Texting the Underworld, by Ellen Booraem--review, interview, and giveaway!

Texting the Underworld, by Ellen Booraem (Dial, Middle Grade, Aug. 15, 2013), deserves the star it got from Kirkus--this is a smart, funny, fantasy, set primarily in the real world, but with a most diverting excursion to the Underworld!  It's the story of what happens when a (relatively) young and inexperienced Banshee, Ashling (who once was an Irish girl from the Dark Ages), shows up at the Boston bedroom of a somewhat timorous 12 year old Conor.   The arrival of a Banshee means that someone is going to die...a frightening thing for anyone, but for Conor, to whom the world already seems dangerous and difficult, it's especially distressing!  And to complicate matters further, Ashling is in no hurry to scream and leave; no, she wants to stick around in 21st century Boston, as a sort of supernatural exchange student, quite visible, quite audible, and quite difficult to explain to friends and family and the school principal.

Ashling doesn't particularly want to be a harbinger of death, and Conor most emphatically doesn't want anyone in his family to die, so the two of them (with help from Conor's grandfather and his little sister) hatch a plan.  They'll visit the Underworld from whence Ashling was sent, and try to sort things out there....But the Underworld is a twisty and dangerous place, more so even than middle school, and Conor, deeply reluctant even in real life to visit places that aren't mapped,  has to find the bravery and determination to face the supernatural challenge of  lifetime.

The story zips along zippingly, the premise and its various ramifications are fascinating and fun (and even chuckle out loud funny at times), and there's lots of engrossing detail in both the characterization and mythological mayhem!  Added to this is a thought-provoking subtext about living  life in the face of death that gave it depth, and the author doesn't shy from delivering an appropriatly powerful emotional punch at the end.  In short, I liked it lots, would recommend it to both kids and MG SFF reading grownups, and was very happy to have the chance to ask Ellen questions about it!

The Interview (with me in bold)
I adore the title. Was it there from the beginning as part of your whole conception of the story, or did it come to you at some later point in a flash of inspiration?
I didn’t realize how big a role texting would play until I was well into the story, so the title was more of a last-minute endeavor. And I can’t take credit for it, except that I knew I wanted to combine the mundane with the otherworldly. (At one point I wanted to call it Death & Jelly Beans.) I emailed ideas back and forth with my editor, Kathy Dawson—we had lists and lists and LISTS of possible word combinations—and she’s the one who came up with the winning combination.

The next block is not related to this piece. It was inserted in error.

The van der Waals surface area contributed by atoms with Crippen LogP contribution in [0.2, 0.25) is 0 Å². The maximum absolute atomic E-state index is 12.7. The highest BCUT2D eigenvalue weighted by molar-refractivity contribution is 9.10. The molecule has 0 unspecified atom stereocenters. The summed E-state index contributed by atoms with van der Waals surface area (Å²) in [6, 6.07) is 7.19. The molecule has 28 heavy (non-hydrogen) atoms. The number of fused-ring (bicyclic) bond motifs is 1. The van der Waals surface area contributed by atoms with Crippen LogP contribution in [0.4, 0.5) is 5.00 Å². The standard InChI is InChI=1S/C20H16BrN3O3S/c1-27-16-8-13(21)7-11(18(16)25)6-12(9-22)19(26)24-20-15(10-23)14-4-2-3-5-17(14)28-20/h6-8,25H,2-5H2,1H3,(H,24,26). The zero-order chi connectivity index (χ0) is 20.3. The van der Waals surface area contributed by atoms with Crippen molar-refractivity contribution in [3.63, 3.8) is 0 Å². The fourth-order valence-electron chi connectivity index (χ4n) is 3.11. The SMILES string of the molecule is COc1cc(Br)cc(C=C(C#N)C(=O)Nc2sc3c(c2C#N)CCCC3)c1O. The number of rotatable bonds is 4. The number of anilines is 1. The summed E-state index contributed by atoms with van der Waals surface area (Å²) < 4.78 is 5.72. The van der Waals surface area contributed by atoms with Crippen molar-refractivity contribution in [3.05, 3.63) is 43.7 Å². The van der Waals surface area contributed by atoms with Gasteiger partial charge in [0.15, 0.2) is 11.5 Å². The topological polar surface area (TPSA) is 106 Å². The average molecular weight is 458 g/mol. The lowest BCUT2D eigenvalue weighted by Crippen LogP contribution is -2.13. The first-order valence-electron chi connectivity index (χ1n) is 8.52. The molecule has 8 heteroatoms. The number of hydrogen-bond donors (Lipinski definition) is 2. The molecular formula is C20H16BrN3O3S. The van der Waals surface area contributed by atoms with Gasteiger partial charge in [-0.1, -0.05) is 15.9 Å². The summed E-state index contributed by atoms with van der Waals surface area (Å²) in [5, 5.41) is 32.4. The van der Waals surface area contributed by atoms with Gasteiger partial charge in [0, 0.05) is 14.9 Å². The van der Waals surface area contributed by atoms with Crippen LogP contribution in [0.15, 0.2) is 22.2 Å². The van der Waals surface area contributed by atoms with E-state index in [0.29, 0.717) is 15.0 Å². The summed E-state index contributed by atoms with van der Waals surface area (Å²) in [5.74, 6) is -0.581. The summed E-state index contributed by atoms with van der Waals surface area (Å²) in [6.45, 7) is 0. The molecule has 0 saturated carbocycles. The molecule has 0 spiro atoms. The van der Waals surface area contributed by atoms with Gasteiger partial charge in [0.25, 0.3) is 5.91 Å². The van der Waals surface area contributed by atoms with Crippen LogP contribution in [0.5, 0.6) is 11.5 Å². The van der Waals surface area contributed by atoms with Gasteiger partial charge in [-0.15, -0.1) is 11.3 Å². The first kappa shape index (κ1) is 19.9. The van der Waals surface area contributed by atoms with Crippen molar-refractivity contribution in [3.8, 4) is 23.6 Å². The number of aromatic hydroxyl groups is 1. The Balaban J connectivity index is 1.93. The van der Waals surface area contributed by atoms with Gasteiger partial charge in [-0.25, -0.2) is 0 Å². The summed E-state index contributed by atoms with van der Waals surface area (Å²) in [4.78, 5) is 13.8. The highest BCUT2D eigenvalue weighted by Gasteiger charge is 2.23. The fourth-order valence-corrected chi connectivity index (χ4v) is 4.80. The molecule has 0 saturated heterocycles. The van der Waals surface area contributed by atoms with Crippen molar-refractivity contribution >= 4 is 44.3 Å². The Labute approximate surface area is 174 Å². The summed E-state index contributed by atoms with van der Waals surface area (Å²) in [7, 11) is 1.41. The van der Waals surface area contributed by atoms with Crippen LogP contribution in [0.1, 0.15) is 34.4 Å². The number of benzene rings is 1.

Conor is a scaredy cat, and somewhat neurotic—not your typical hero (which, of course, is the point—this lets him have a character arc). I found that he teetered just on the brink of being too unheroic at the beginning of the book, and felt you walked a fine line between making him realistically an anti-hero and making him so much so that he becomes unsympathetic. How did you approach this conundrum? Was this something that caused difficulties in the writing of the book? 
It’s always a problem making sure your characters are realistically flawed and yet likeable. Fortunately, fearfulness is a more likeable trait than obnoxiousness, which was the problem I had to overcome with Conor’s predecessor,  Mellie in SMALL PERSONS WITH WINGS. Being afraid of things is such a familiar feeling to all of us that we usually can empathize with it. Also, most of Conor’s fears are also mine, so I definitely was on his side when I was writing him!
There are so many zestily entertaining aspects of the book. I especially loved Nergal (one of the denizens of the Underworld--a Babylonian god of death). Was there any part or character who gave you special enjoyment?
I’m fond of Nergal, too, and I was so glad when he showed up—he’s a nice, sensible guy, compared to most of the others who help run the Underworld. I like that he’s eager for knowledge and not content with the status quo the way so many in the Underworld are.